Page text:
What's next for English wine?

Still white English wine table set-up


The last 10 years in the world of English wine has been a fascinating journey to follow. Despite the fact that the first commercial vineyard in England was opened in 1955, it’s not been until the 2000s that English wine has found its stronghold and footing in the market. And indeed, English wine’s journey can be traced back as far as the Romans, credited with first introducing the vine to English soil. So why now? And what’s next? 

Well, in part, there’s been an influx of savvy entrepreneurs that tracked the potential of English wine with the changing climate, coupled with the concerns over the production in the Champagne region. Their investment and presence has helped to propel the market forward.

Initially, too, there was the expected hesitation from consumers long affiliated with Champagne as a credible product recognised the world over. So how did we shift the market? Arguably, one could look to craft beer and spirits to thank. In 2009, Sipsmith became the first copper pot distillery to open in London in nearly 200 years. Cue an explosion of craft drinks in the UK, welcomed by a warm consumer reception, now interested in independent, local drinks brands. Around a similar time, Prosecco gained popularity, with consumers switching onto a more affordable sparkling drink that still provided a consistent taste experience, and opened up minds to other sparkling alternatives. 

Simultaneously, we started to see English wine beginning to win awards on a global level. Early releases had sometimes been met with confusion from consumers, considering English sparkling to be a little acidic and less palatable than Champagne. But it didn’t take long for producers to refine the process to create the award-winning sparkling wine we’re all so fond of today.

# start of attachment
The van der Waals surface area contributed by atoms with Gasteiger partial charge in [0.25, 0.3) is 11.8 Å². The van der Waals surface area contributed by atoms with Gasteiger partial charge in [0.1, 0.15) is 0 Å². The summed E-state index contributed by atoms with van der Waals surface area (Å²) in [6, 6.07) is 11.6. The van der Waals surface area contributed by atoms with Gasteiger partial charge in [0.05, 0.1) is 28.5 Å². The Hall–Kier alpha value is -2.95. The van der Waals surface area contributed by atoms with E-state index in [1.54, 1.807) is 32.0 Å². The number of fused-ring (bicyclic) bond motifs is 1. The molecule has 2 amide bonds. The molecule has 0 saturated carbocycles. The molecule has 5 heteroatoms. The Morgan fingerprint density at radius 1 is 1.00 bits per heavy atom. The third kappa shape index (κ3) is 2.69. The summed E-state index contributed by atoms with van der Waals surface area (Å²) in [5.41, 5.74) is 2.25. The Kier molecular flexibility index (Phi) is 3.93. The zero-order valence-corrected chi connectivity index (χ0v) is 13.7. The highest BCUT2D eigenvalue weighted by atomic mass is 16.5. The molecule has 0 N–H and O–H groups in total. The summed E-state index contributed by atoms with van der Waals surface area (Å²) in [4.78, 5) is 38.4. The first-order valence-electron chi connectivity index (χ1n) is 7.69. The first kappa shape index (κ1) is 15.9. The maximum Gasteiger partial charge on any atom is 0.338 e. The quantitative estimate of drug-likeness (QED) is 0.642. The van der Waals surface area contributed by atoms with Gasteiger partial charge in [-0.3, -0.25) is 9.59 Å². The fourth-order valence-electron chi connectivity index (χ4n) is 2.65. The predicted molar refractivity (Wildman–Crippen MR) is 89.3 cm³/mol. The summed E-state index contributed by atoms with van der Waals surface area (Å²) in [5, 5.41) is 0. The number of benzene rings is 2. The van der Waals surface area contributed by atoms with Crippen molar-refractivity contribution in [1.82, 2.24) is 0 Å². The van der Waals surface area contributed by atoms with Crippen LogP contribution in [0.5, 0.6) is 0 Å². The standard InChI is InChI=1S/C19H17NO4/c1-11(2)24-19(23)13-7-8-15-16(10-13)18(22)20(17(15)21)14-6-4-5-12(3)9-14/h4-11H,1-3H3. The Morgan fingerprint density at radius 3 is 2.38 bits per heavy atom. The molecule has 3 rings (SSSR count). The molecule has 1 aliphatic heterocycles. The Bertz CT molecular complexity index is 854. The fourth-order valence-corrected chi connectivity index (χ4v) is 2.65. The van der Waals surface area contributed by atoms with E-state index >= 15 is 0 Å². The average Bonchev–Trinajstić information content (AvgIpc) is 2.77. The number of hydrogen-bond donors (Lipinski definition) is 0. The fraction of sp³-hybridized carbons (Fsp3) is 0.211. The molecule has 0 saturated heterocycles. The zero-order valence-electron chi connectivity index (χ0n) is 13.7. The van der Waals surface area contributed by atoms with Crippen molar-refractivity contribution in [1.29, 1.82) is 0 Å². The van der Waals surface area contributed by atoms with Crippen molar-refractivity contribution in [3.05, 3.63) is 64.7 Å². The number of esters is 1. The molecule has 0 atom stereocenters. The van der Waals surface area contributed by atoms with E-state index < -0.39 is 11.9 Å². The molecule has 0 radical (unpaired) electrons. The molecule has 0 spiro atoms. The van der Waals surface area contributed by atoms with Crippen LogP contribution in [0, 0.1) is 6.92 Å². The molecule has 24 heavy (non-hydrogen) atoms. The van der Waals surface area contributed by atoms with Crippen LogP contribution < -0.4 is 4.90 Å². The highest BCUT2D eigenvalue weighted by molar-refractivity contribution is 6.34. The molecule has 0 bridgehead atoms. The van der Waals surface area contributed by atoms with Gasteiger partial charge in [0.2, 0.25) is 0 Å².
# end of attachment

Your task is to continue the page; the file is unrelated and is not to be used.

So where do you go next? At Radlow Hundred, we’ve made a conscious decision to focus on still wine, made with our Rondo and Solaris grapes. We think the next chapter in English wine is now to be written with the production of fruity English reds and crisp English whites, providing customers with an entire menu of English wine to choose from as they please. With the shift towards buying more locally, and sustainability ever on the forefront of consumer’s minds, we wanted to offer English wine drinkers something a little different to discover. 

English vineyards are now also expanding across the country. Once largely focussed in the key product areas of Sussex, Kent and Surrey, we’re proud to be based in Herefordshire, and in good company from other new and growing vineyards. We’re excited to be part of the journey now as the world of English wine develops and matures, and we look forward to building a new territory with our neighbouring vineyards.